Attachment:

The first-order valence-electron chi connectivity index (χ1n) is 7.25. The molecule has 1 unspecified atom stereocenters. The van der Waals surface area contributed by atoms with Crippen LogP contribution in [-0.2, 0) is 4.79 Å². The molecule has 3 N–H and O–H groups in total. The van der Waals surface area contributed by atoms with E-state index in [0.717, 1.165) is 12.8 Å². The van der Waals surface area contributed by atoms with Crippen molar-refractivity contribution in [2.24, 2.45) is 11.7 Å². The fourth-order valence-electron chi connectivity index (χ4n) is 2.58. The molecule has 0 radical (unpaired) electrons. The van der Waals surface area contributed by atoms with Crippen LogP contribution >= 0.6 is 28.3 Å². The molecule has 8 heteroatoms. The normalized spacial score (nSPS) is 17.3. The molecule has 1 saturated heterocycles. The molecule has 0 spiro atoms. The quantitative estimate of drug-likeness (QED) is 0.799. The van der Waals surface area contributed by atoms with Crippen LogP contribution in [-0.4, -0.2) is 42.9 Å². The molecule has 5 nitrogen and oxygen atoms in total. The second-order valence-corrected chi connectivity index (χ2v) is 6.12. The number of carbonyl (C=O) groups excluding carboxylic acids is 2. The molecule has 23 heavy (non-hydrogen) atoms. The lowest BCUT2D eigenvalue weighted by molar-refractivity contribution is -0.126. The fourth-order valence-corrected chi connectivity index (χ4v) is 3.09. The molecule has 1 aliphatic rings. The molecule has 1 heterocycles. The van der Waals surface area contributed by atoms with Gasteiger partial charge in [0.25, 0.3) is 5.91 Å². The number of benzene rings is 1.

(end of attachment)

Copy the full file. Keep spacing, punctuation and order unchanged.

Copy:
The first-order valence-electron chi connectivity index (χ1n) is 7.25. The molecule has 1 unspecified atom stereocenters. The van der Waals surface area contributed by atoms with Crippen LogP contribution in [-0.2, 0) is 4.79 Å². The molecule has 3 N–H and O–H groups in total. The van der Waals surface area contributed by atoms with E-state index in [0.717, 1.165) is 12.8 Å². The van der Waals surface area contributed by atoms with Crippen molar-refractivity contribution in [2.24, 2.45) is 11.7 Å². The fourth-order valence-electron chi connectivity index (χ4n) is 2.58. The molecule has 0 radical (unpaired) electrons. The van der Waals surface area contributed by atoms with Crippen LogP contribution >= 0.6 is 28.3 Å². The molecule has 8 heteroatoms. The normalized spacial score (nSPS) is 17.3. The molecule has 1 saturated heterocycles. The molecule has 0 spiro atoms. The quantitative estimate of drug-likeness (QED) is 0.799. The van der Waals surface area contributed by atoms with Crippen LogP contribution in [-0.4, -0.2) is 42.9 Å². The molecule has 5 nitrogen and oxygen atoms in total. The second-order valence-corrected chi connectivity index (χ2v) is 6.12. The number of carbonyl (C=O) groups excluding carboxylic acids is 2. The molecule has 23 heavy (non-hydrogen) atoms. The lowest BCUT2D eigenvalue weighted by molar-refractivity contribution is -0.126. The fourth-order valence-corrected chi connectivity index (χ4v) is 3.09. The molecule has 1 aliphatic rings. The molecule has 1 heterocycles. The van der Waals surface area contributed by atoms with Gasteiger partial charge in [0.25, 0.3) is 5.91 Å². The number of benzene rings is 1.